Do recruiters treat you as a “necessary evil”? So begins the article, “10 Ways in Which Recruiters Annoy Candidates,” by Roger Emmens. On the surface, it seems like the relationship between recruiters and prospective candidates should be symbiotic. Recruiters can’t make that big, fat commission check without candidates. But in reality, the recruiter relationship can often feel contentious … for many of the reasons Mr. Emmens states.
At the heart of the matter though, I think there are two core reasons why recruiters often annoy candidates:
— Candidates don’t understand how recruiters work
Many CFOs have worked with recruiters in the past … when the company was hiring and a recruiter was used to source candidates. It is quite different when the CFO is the candidate working with a recruiter or recruiters.
What is important to remember is that recruiters don’t find people jobs. Rather, they find the right person to fill the specific job requisition within the parameters the company has established. The difference may seem subtle, but it is an important distinction.
Recruiters get paid by the company not the candidate. If you aren’t a good fit for a job req a recruiter currently has open, in all likelihood you won’t hear anything from him. However, if you do get a “thanks but no thanks” call, it might be a relationship worth cultivating for the future.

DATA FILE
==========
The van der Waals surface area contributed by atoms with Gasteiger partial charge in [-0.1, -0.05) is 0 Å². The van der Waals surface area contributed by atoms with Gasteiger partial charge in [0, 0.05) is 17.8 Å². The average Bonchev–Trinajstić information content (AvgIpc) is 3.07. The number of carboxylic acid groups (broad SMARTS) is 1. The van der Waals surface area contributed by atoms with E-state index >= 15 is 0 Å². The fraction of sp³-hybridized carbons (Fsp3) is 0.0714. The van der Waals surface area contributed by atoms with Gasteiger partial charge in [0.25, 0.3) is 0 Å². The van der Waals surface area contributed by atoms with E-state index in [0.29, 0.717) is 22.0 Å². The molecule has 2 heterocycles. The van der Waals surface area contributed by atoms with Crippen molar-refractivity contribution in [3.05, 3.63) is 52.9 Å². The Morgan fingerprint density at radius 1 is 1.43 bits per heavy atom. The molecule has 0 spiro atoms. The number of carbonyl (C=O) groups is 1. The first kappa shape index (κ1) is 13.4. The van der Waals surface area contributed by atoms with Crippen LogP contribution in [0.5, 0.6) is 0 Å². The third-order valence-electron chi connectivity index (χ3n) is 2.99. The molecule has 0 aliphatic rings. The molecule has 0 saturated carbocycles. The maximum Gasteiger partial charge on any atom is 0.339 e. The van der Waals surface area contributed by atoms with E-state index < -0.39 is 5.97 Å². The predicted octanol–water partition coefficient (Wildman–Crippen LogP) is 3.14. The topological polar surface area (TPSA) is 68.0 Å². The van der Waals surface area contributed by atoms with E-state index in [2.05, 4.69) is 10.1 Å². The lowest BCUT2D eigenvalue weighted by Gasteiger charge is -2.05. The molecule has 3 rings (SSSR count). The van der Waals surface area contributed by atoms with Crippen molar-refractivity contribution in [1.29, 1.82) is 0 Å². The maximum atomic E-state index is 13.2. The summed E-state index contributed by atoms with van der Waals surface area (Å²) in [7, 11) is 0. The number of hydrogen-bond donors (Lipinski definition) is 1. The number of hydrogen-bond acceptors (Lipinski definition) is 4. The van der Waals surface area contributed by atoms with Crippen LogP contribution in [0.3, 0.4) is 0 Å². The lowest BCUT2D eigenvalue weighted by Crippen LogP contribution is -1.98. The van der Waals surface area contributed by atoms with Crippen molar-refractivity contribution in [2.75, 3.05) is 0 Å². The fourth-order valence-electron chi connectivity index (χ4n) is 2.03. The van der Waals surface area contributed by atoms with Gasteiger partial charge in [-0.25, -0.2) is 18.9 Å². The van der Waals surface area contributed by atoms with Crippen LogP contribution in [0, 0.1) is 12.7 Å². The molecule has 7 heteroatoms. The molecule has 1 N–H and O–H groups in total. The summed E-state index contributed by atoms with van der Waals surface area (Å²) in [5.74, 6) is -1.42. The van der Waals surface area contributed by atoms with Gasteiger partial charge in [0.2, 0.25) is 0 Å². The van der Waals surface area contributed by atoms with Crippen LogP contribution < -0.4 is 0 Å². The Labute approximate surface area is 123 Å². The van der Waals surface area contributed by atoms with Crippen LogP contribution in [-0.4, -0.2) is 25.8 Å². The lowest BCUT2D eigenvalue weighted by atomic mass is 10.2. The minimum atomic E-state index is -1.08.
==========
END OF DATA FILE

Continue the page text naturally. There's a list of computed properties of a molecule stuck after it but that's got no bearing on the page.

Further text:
Many candidates, and particularly very busy executives, don’t give recruiters a thought when they are busy doing their jobs. Rather than building those necessary relationships before they need them, candidates wait until they “need” a job. Can you guess how many active job seekers recruiters hear from on a daily basis? Unfortunately, it gives the recruiter all the power while leaving the candidate … desperate.
Conversely, establishing a strong relationship with recruiters while you don’t need – or want – anything from them, can make working with them when you do need a job much less annoying.
Having a compelling profile on Linked In is a great way to get recruiters to reach out to you … particularly as a passive candidate with significant power and positioning.
While you, as a candidate, can’t control whether a recruiter is unprofessional or rude, understanding how they work and building relationships before you need them might help make a potentially prickly relationship a little less, maybe even a lot less, annoying.